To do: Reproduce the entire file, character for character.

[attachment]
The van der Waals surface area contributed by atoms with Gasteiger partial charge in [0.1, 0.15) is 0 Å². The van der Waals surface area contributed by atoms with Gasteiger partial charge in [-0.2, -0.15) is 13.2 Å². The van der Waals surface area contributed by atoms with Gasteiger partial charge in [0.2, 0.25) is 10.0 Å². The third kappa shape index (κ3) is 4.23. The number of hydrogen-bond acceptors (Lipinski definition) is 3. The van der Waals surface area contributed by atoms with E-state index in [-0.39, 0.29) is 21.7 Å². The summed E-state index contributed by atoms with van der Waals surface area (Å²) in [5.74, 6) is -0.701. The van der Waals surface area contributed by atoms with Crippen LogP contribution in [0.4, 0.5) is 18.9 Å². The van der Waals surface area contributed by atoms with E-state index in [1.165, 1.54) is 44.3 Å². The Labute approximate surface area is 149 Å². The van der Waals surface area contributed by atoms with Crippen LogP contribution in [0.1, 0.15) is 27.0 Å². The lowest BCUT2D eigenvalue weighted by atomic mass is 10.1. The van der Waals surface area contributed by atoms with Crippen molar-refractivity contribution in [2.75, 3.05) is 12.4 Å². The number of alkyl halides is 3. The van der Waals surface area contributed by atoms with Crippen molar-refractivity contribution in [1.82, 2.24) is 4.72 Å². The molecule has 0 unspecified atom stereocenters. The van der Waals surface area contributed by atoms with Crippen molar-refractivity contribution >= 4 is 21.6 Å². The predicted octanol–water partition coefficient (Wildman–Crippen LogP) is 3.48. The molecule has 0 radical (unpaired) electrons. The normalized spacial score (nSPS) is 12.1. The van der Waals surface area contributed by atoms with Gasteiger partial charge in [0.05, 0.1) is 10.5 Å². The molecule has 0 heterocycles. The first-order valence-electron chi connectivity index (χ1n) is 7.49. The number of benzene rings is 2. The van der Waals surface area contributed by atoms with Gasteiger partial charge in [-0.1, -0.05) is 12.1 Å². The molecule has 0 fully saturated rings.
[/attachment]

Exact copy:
The van der Waals surface area contributed by atoms with Gasteiger partial charge in [0.1, 0.15) is 0 Å². The van der Waals surface area contributed by atoms with Gasteiger partial charge in [-0.2, -0.15) is 13.2 Å². The van der Waals surface area contributed by atoms with Gasteiger partial charge in [0.2, 0.25) is 10.0 Å². The third kappa shape index (κ3) is 4.23. The number of hydrogen-bond acceptors (Lipinski definition) is 3. The van der Waals surface area contributed by atoms with E-state index in [-0.39, 0.29) is 21.7 Å². The summed E-state index contributed by atoms with van der Waals surface area (Å²) in [5.74, 6) is -0.701. The van der Waals surface area contributed by atoms with Crippen LogP contribution in [0.4, 0.5) is 18.9 Å². The van der Waals surface area contributed by atoms with E-state index in [1.165, 1.54) is 44.3 Å². The Labute approximate surface area is 149 Å². The van der Waals surface area contributed by atoms with Crippen LogP contribution in [0.1, 0.15) is 27.0 Å². The lowest BCUT2D eigenvalue weighted by atomic mass is 10.1. The van der Waals surface area contributed by atoms with Crippen molar-refractivity contribution in [2.75, 3.05) is 12.4 Å². The number of alkyl halides is 3. The van der Waals surface area contributed by atoms with Crippen molar-refractivity contribution in [1.82, 2.24) is 4.72 Å². The molecule has 0 unspecified atom stereocenters. The van der Waals surface area contributed by atoms with Crippen molar-refractivity contribution >= 4 is 21.6 Å². The predicted octanol–water partition coefficient (Wildman–Crippen LogP) is 3.48. The molecule has 0 radical (unpaired) electrons. The normalized spacial score (nSPS) is 12.1. The van der Waals surface area contributed by atoms with Gasteiger partial charge in [0.05, 0.1) is 10.5 Å². The molecule has 0 heterocycles. The first-order valence-electron chi connectivity index (χ1n) is 7.49. The number of benzene rings is 2. The van der Waals surface area contributed by atoms with Gasteiger partial charge in [-0.1, -0.05) is 12.1 Å². The molecule has 0 fully saturated rings.